The usual buoyancy that we have come to associate with Martin Creed was largely absent from this exhibition. In his previous work the light mood of each piece tended to disguise the gravity of the ideas underpinning it. Since it is such a joy to float about in a room half full of balloons it is easy to forget the conceptual rigour of the work. The fact that each new instalment alluded to a further ideological condition of the gallery space by tinkering with its physical properties – a doorstop restricting entry into a gallery, the lights going on and off, the walls growing perfectly formed warts – can be overlooked, a direct consequence of Creed’s light touch. Not that Creed was producing some kind of strait-laced institutional critique: the work was always too ambiguous for that. Instead he introduced a series of tactile disturbances into the gallery, subtly unnerving its smooth diurnal running by aggravating the traditional conditions of exhibition display.
Unusually for Creed, the work in the two central galleries of this show eschewed any tactile effects whatsoever. What remained was a series of straight- forward conceptual gestures whose ramifications seemed less complex than usual (the balloon pieces in particular spring to mind). The installation that greeted the viewer upon entering the gallery, Work No. 370: Balls (all works 2004) consisted of a series of plastic balls nonchalantly scattered across the ground floor space. Given that the idea behind the work was so open-ended – to scatter an array of balls in a given space – it lacked much sense of conceptual precision and complexity. Focus thus tended to shift towards the actual formal properties of the spheres themselves, some of which were common footballs while others were more exotic beach balls. But even though many of the latter were colourful and either semi-transparent or reflective – introducing a rare element of optical play into his work – and were a variety of sizes and types, they were dwarfed by the architectural details of the gallery’s impressive central space, diminishing a sense of formal presence and interest too.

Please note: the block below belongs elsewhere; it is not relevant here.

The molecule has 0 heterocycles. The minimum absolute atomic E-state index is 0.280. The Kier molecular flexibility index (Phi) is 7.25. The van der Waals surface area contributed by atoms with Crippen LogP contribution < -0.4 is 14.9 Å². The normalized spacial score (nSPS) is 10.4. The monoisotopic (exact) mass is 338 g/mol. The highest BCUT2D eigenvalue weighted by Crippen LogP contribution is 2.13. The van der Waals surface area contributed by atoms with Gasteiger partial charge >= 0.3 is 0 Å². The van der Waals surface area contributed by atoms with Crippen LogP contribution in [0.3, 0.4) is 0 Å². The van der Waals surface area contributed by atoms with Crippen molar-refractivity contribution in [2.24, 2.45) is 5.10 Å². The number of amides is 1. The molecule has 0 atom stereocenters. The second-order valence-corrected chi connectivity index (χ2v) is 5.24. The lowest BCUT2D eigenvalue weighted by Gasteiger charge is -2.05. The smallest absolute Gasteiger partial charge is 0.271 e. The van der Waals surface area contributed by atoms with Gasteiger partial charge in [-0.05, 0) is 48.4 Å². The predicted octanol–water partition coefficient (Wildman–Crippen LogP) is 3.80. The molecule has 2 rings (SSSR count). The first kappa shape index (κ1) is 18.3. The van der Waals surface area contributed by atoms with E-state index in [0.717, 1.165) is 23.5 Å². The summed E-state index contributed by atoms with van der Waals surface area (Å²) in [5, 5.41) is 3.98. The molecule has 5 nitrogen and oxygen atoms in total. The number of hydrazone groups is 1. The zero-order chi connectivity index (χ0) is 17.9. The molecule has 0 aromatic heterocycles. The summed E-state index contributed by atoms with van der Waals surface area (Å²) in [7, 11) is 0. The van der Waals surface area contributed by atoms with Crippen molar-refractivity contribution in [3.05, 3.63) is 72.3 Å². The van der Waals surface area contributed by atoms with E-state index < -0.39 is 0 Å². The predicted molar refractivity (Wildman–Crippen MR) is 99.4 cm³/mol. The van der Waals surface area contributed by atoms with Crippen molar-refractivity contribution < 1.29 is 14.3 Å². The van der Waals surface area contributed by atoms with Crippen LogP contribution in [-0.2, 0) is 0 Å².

Work No. 371: Elevator ooh/aah up/down, a four-part sung harmony in which voices moved either up or down a chromatic musical scale, fared better. The work dynamized the space it was in, since the elevator was a feature of the gallery space itself that activated it. By so doing it recalled Creed’s earlier doorstop interventions, which directly interacted with the gallery space in which they were located. But not only was the new work more tuned to this specific space (every commercial gallery has a door or two, but how many have elevators?); it also deftly introduced elements from Creed’s parallel activity in music. And although he has previously injected elements from his music into his art – by using metronomes and musical scales, for instance – here this was done to greater effect. The sung notes softened the barbed nature of many of Creed’s earlier interventions into gallery spaces. The admission price of a bump on the head that the doorstops demanded was replaced by a tactic in which the specific characteristics of the space were foregrounded by making the viewer more physically aware of their passage through it. Hence the overall effect of the work was more ambient.
The lift opened onto the first-floor space, which contained two pieces: Work No. 374: Love and Work No. 373: Highlight and Marker Pen Drawing. The former was a simple white neon glowing sign, while the latter consisted of ten sheets of A4 paper immaculately filled in with differently coloured pens. Since once again Creed’s Conceptual gestures were not wrapped up in wit or humour the gesture felt empty and the work rather flat. But even if only for introducing Work No. 371: Elevator ooh/aah up/down – the only work here that really extended his ideas to date – the show still represented a worthwhile addition to Creed’s oeuvre.